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CannTrust Holdings (TSX:TRST) Stock Crashes: Is Any Marijuana Stock a Safe Buy Today?

Andrew Walker
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The pullback in the share prices of marijuana stocks has investors wondering if this is a good time to add cannabis stocks to their portfolios.

There is no shortage of pot stocks available in the market, from small newcomers to the larger established players. Getting the bet right, however, is no easy task, as investors have witnessed with the recent meltdown of CannTrust Holdings (TSX:TRST(NYSE:CTST).

At the time of writing, CannTrust trades at $2.90 per share compared to more than $13 in March. The plunge is largely due to the company’s troubles stemming from a Health Canada investigation that discovered production occurred in unlicensed facilities.

The government agency’s findings became public July 8, sending CannTrust’s stock price tumbling. The stock’s slide picked up steam in recent days as more news came out, including allegations in a Globe and Mail story that the top executives of the company, including the chairman and CEO, had been informed last fall that plants were being grown in unlicensed rooms.

CannTrust announced July 11 that it would suspend all cannabis sales while it waits for Health Canada to complete its investigation. Health Canada could revoke CannTrust’s license, which would essentially kill the company.

A fine of up to $1 million is also an option. The company founder just resigned as chairman and the CEO is out of a job.

CannTrust isn’t the only large player to run into issues regarding transparency. Aphria (TSX:APHA) got called out by a short-seller’s investigation late last year regarding an acquisition that the report alleged was done at an extreme valuation to benefit people who had connections to the company.

Aphria’s top management initially denied any wrongdoing, but an investigation launched by the board uncovered some disclosure issues, and Aphria had to significantly write down the value of the assets.

The co-founder and CEO left the company in January. Aphria trades at $8 compared to $21 last September.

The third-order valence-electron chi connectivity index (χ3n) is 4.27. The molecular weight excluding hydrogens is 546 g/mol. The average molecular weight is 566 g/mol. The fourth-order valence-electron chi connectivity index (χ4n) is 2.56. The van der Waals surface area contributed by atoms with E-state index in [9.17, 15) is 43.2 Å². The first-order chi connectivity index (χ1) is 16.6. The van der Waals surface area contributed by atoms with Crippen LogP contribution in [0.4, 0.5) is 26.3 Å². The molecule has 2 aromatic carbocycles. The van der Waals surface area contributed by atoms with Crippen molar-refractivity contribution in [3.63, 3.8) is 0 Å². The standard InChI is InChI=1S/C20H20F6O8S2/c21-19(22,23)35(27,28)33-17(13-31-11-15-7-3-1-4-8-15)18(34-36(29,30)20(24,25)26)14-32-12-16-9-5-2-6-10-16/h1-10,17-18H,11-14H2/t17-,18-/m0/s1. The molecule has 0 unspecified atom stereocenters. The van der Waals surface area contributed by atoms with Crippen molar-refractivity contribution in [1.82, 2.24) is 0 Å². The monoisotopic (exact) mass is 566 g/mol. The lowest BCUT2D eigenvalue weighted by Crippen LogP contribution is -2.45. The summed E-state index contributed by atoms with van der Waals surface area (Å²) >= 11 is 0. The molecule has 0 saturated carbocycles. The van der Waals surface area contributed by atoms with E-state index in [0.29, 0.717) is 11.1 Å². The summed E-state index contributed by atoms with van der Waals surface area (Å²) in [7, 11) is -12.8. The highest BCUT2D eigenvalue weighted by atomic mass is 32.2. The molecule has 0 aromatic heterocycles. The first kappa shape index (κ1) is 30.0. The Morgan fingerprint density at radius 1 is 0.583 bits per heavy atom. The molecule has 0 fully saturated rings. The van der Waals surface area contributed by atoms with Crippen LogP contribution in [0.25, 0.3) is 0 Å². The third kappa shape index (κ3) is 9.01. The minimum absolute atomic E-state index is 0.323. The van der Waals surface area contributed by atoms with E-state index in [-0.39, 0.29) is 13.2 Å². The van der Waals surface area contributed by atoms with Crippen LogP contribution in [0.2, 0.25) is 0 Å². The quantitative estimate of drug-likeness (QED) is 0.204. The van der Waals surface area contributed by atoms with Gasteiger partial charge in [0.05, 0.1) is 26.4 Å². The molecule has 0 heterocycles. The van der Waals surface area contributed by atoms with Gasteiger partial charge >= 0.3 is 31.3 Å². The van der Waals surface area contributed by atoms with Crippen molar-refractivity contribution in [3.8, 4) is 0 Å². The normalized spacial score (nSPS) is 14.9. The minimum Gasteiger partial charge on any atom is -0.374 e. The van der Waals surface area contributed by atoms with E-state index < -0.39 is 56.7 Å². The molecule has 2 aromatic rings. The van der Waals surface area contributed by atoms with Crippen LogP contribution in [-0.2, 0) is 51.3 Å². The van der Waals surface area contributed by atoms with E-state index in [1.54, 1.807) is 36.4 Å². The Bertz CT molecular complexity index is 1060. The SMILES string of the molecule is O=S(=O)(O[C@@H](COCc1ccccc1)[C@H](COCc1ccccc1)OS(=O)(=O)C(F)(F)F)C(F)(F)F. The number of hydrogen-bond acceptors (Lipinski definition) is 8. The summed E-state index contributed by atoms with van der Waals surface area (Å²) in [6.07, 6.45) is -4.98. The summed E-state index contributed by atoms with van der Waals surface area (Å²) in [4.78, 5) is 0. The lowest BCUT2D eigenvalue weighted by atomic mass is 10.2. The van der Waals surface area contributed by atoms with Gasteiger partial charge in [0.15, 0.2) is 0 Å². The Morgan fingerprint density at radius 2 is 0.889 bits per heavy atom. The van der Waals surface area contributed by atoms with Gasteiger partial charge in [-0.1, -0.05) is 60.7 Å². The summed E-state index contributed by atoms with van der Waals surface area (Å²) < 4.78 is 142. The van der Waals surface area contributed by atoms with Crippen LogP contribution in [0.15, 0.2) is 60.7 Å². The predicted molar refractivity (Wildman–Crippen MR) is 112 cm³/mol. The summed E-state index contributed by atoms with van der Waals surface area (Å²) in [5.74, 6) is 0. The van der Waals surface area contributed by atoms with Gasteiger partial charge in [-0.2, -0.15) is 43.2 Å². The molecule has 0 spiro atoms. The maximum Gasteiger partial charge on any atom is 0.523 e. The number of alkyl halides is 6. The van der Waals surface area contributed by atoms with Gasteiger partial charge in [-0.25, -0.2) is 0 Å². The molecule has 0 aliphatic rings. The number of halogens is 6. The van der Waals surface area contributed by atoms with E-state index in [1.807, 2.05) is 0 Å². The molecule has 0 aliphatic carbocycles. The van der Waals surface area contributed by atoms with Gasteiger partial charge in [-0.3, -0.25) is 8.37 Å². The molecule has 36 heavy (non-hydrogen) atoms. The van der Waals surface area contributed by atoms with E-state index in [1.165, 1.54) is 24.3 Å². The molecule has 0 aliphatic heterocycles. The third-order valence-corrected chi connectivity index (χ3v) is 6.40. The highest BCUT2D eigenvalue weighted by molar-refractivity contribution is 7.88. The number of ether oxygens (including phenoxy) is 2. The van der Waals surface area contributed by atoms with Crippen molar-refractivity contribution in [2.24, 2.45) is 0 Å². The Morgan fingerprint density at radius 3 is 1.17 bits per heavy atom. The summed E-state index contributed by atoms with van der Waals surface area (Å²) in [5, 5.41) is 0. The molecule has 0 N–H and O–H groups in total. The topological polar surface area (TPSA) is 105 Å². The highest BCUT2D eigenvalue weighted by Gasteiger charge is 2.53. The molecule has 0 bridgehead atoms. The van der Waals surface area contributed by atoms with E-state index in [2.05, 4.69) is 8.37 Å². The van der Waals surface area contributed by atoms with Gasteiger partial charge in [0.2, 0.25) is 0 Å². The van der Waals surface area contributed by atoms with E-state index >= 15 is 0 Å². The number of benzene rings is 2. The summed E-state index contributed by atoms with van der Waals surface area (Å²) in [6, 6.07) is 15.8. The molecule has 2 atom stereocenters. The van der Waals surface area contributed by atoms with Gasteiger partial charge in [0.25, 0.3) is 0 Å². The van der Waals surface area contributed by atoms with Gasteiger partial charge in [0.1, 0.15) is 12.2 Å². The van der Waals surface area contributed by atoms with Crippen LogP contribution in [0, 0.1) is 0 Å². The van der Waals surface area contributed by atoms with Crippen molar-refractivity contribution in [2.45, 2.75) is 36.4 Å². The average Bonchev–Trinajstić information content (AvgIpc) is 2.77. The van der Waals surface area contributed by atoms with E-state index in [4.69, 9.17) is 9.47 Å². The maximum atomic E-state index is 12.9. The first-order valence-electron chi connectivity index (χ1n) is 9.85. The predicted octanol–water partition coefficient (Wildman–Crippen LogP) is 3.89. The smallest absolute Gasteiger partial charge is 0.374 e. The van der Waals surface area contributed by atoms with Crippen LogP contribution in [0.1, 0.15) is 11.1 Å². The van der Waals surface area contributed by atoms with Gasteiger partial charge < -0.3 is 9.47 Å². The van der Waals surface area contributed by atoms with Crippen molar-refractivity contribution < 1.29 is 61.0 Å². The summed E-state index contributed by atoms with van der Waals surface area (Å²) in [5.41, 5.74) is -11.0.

In February, Namaste Technologies, a smaller firm that operates e-commerce sites in the sector, was hit by a scandal that resulted in the termination of its founder and CEO.

Once again, a short-seller report revealed evidence of what the Namaste board referred to as “self-dealing” and a “breach of fiduciary duty.” Namaste trades at $0.50 per share compared to a 12-month high near $4.

The largest surprise to hit the industry is arguably the recent firing of Canopy Growth founder, chairman, and co-CEO Bruce Linton. The company said no legal issues are at play. In this case the major shareholder, Constellation Brands, simply decided it was time for new leadership.

Reports suggest the company was losing patience with the ongoing losses at Canopy Growth as it scales up its operations and expands into new segments.

Constellation Brands made a $5 billion investment in Canopy Growth last year at a price of about $48 per share. Canopy Growth currently trades close to that price, but is down from $69 near the end of April.

Should you buy marijuana stocks today?

One analyst recently called the industry “the wild west.” This is probably a fair description, and investors should expect ongoing volatility amid the rapid scaling of these companies to compete in such a new industry.

Despite the pullback in the share prices in the past month, the sector remains expensive. In the event the market starts to price these companies on traditional metrics, we could see significantly more downside before the dust settles.

The cannabis industry has huge potential and a handful of companies will eventually dominate the space. At this point, however, I would search for other investing opportunities that give you exposure to the upside without betting directly on the producers.

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Fool contributor Andrew Walker has no position in any stock mentioned.

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